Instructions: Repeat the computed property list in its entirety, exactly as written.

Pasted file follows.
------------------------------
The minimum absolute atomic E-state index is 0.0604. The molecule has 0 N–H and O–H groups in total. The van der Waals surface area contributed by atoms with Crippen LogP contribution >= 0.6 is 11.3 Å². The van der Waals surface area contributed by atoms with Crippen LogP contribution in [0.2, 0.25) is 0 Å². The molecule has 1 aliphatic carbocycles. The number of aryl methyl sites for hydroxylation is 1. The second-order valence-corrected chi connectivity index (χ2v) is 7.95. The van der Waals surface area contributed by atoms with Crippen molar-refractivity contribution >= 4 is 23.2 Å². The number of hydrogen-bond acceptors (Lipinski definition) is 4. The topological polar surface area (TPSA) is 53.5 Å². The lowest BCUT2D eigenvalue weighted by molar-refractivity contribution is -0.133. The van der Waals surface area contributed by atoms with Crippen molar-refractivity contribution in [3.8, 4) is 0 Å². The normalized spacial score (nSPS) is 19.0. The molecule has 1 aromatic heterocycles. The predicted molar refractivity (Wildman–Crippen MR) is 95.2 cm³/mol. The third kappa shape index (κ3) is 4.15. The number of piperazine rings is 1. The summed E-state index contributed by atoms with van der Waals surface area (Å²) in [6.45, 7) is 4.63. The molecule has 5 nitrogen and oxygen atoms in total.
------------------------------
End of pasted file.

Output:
The minimum absolute atomic E-state index is 0.0604. The molecule has 0 N–H and O–H groups in total. The van der Waals surface area contributed by atoms with Crippen LogP contribution >= 0.6 is 11.3 Å². The van der Waals surface area contributed by atoms with Crippen LogP contribution in [0.2, 0.25) is 0 Å². The molecule has 1 aliphatic carbocycles. The number of aryl methyl sites for hydroxylation is 1. The second-order valence-corrected chi connectivity index (χ2v) is 7.95. The van der Waals surface area contributed by atoms with Crippen molar-refractivity contribution >= 4 is 23.2 Å². The number of hydrogen-bond acceptors (Lipinski definition) is 4. The topological polar surface area (TPSA) is 53.5 Å². The lowest BCUT2D eigenvalue weighted by molar-refractivity contribution is -0.133. The van der Waals surface area contributed by atoms with Crippen molar-refractivity contribution in [3.8, 4) is 0 Å². The normalized spacial score (nSPS) is 19.0. The molecule has 1 aromatic heterocycles. The predicted molar refractivity (Wildman–Crippen MR) is 95.2 cm³/mol. The third kappa shape index (κ3) is 4.15. The number of piperazine rings is 1. The summed E-state index contributed by atoms with van der Waals surface area (Å²) in [6.45, 7) is 4.63. The molecule has 5 nitrogen and oxygen atoms in total.